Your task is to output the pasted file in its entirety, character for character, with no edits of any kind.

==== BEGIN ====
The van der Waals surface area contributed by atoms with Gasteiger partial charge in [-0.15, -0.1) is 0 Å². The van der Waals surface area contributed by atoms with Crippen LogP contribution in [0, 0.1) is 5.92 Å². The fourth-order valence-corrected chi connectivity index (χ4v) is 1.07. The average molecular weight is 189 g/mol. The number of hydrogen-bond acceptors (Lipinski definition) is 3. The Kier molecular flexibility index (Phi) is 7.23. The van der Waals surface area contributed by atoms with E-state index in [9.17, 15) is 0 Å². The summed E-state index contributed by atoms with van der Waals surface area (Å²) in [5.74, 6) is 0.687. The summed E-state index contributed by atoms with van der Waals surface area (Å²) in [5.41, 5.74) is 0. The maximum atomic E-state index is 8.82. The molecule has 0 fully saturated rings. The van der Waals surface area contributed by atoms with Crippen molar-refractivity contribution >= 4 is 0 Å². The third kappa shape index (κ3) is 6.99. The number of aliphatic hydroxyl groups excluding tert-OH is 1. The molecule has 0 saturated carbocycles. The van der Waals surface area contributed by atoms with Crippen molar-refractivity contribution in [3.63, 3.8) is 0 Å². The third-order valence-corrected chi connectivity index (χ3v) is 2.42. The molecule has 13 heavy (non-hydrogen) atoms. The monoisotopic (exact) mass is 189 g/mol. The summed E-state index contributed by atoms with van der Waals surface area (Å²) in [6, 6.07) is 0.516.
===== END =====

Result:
The van der Waals surface area contributed by atoms with Gasteiger partial charge in [-0.15, -0.1) is 0 Å². The van der Waals surface area contributed by atoms with Crippen LogP contribution in [0, 0.1) is 5.92 Å². The fourth-order valence-corrected chi connectivity index (χ4v) is 1.07. The average molecular weight is 189 g/mol. The number of hydrogen-bond acceptors (Lipinski definition) is 3. The Kier molecular flexibility index (Phi) is 7.23. The van der Waals surface area contributed by atoms with E-state index in [9.17, 15) is 0 Å². The summed E-state index contributed by atoms with van der Waals surface area (Å²) in [5.74, 6) is 0.687. The summed E-state index contributed by atoms with van der Waals surface area (Å²) in [5.41, 5.74) is 0. The maximum atomic E-state index is 8.82. The molecule has 0 fully saturated rings. The van der Waals surface area contributed by atoms with Crippen molar-refractivity contribution >= 4 is 0 Å². The third kappa shape index (κ3) is 6.99. The number of aliphatic hydroxyl groups excluding tert-OH is 1. The molecule has 0 saturated carbocycles. The van der Waals surface area contributed by atoms with Crippen molar-refractivity contribution in [3.63, 3.8) is 0 Å². The third-order valence-corrected chi connectivity index (χ3v) is 2.42. The molecule has 13 heavy (non-hydrogen) atoms. The monoisotopic (exact) mass is 189 g/mol. The summed E-state index contributed by atoms with van der Waals surface area (Å²) in [6, 6.07) is 0.516.